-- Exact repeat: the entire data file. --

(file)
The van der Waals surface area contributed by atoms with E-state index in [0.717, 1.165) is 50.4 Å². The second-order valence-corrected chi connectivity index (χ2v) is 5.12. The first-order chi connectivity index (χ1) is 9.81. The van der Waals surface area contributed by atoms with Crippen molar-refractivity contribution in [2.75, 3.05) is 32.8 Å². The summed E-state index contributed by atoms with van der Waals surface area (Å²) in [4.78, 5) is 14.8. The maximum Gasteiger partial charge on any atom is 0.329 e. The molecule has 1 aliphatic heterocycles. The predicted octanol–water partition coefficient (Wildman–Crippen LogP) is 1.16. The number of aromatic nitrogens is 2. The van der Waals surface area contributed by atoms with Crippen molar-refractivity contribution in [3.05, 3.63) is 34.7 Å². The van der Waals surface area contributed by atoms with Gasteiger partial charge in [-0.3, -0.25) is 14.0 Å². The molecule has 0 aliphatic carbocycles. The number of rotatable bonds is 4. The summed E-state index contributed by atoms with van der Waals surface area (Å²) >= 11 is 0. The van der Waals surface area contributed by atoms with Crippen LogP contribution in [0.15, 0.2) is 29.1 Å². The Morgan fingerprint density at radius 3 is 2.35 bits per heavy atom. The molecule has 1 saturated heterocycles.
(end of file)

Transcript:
The van der Waals surface area contributed by atoms with E-state index in [0.717, 1.165) is 50.4 Å². The second-order valence-corrected chi connectivity index (χ2v) is 5.12. The first-order chi connectivity index (χ1) is 9.81. The van der Waals surface area contributed by atoms with Crippen molar-refractivity contribution in [2.75, 3.05) is 32.8 Å². The summed E-state index contributed by atoms with van der Waals surface area (Å²) in [4.78, 5) is 14.8. The maximum Gasteiger partial charge on any atom is 0.329 e. The molecule has 1 aliphatic heterocycles. The predicted octanol–water partition coefficient (Wildman–Crippen LogP) is 1.16. The number of aromatic nitrogens is 2. The van der Waals surface area contributed by atoms with Crippen molar-refractivity contribution in [3.05, 3.63) is 34.7 Å². The van der Waals surface area contributed by atoms with Gasteiger partial charge in [-0.3, -0.25) is 14.0 Å². The molecule has 0 aliphatic carbocycles. The number of rotatable bonds is 4. The summed E-state index contributed by atoms with van der Waals surface area (Å²) >= 11 is 0. The van der Waals surface area contributed by atoms with Crippen LogP contribution in [0.15, 0.2) is 29.1 Å². The Morgan fingerprint density at radius 3 is 2.35 bits per heavy atom. The molecule has 1 saturated heterocycles.